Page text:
Again, I decided not to put up the tent, but just the rain tarp and sleep under that. I set up the tarp so it covered a small mound, so if it rained the water would run around my area, rather than through it. I put my gear under the tarp. After the site was set up, we all went over to the stables. When we got to the stables, one of the rangers said that they had space on one of the rides for all but four of us. So guess who sacrificed for the benefit of the crew: Scott, Greg and I. Lester wasn’t going to go anyway.
After the crew left for their jaunt, one of the rangers offered to show the four of us how to bridle a horse and to show us their mini-museum of western horseback riding memorabilia. We accepted.
It took about an hour, but the ranger showed us how to bridle a horse and gave us a tour of the museum. After the tour he said that at eight o’clock that night there would be boot-branding. Each scout would have the opportunity to use either the horse or cattle brand of Philmont on his boots.
We were happy to discover that Ponil also has a cantina where they make root beer, just like our first camp on the trail, New Abreu. Scott, Greg and I went in and bought two pitchers, then sat down with our backs to the wall, in the corner, facing the door. The rest of the crew didn’t come in.
We finished the root beer and went back to the site. About twenty minutes later the rest of the crew showed up and we cooked dinner.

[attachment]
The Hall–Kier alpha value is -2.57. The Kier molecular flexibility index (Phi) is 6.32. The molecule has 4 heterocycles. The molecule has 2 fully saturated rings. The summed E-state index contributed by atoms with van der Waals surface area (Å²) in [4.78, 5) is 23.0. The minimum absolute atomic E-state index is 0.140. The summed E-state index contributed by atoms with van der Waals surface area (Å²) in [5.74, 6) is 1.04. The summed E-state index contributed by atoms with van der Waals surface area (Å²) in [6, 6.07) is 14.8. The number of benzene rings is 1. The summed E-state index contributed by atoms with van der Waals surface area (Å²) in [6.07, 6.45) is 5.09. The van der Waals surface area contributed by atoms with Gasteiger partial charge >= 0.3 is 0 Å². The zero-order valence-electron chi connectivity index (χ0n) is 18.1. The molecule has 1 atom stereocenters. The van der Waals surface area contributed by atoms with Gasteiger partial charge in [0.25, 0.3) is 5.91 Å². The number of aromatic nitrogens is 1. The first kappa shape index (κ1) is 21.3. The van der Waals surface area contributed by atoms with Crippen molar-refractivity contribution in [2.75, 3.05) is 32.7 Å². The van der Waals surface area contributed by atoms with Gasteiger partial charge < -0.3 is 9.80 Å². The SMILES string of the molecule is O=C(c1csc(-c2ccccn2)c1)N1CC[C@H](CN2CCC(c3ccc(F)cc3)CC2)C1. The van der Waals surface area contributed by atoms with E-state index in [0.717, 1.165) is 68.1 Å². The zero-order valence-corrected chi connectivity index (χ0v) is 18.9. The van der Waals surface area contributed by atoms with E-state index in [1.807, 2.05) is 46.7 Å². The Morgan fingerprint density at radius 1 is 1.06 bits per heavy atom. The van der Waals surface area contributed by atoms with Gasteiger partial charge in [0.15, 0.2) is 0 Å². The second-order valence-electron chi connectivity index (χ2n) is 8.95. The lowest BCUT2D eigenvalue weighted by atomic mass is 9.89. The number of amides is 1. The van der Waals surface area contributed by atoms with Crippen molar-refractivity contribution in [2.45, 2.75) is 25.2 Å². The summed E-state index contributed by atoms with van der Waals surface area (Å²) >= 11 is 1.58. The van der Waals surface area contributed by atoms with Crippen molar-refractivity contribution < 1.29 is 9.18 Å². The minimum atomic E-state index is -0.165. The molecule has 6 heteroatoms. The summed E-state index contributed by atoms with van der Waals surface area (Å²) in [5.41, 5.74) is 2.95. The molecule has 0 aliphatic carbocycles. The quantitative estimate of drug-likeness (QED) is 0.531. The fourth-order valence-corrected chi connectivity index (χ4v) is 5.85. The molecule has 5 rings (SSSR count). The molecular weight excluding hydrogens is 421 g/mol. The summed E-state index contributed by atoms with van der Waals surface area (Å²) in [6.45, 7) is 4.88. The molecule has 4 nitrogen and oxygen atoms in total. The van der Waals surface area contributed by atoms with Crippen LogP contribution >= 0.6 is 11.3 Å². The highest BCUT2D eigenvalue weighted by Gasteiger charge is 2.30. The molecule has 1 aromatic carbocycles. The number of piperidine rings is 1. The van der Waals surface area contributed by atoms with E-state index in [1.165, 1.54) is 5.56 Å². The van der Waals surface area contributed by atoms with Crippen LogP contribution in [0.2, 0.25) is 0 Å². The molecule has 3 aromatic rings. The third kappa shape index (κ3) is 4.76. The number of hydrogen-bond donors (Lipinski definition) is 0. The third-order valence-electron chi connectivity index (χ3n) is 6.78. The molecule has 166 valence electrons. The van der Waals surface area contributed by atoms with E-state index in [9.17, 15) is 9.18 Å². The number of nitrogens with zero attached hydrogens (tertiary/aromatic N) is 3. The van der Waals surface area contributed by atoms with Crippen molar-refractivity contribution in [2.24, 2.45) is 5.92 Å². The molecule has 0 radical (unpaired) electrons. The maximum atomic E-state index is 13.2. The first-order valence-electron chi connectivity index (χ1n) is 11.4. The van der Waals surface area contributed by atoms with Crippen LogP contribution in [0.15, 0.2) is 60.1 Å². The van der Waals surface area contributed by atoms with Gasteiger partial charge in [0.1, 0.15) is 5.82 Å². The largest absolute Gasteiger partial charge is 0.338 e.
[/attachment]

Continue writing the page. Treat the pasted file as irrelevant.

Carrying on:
The sky was looking ominous as we cleaned up. The ranger said that in order to brand your boots you had to supply some wood for the fire. I decided not to brand my boots, since they cost $65 and the brand would ruin the waterproofing. I tagged along just the same.
As we trudged up toward the cantina, the sky got very dark. We heard thunder roll across the black sky. We started jogging toward the cantina, and then the rain started coming down like someone was pouring a bucket over us. I suddenly thought that maybe I didn’t put the sleeping bag under the tarp, so I turned around and started sprinting back to the site, slipping in the instant mud.
I got to the log that spanned the river, and I hesitated. My boots had mud on the bottom, the tree was looking slippery, and the river was gaining current as the runoff increased the flow. I scraped off as much mud as I could, then slowly made my way across the log without a slip. I trotted to the site, got to my tarp, and found the sleeping bag in the ditty bag, half in and half out of the protection of the tarp. My main concern was that when goose down gets wet it clumps up and offers no insulation – and it wasn’t even my sleeping bag! Fortunately, the ditty bag was waterproof, so the sleeping bag was perfectly dry. I was also glad I had the foresight to put the tarp over a mound.
It was already dark and getting late, so rather than go back to the site, I slid under the tarp, spread out the sleeping bag, and crawled in. The rain hit the tarp rhythmically, lulling me to sleep.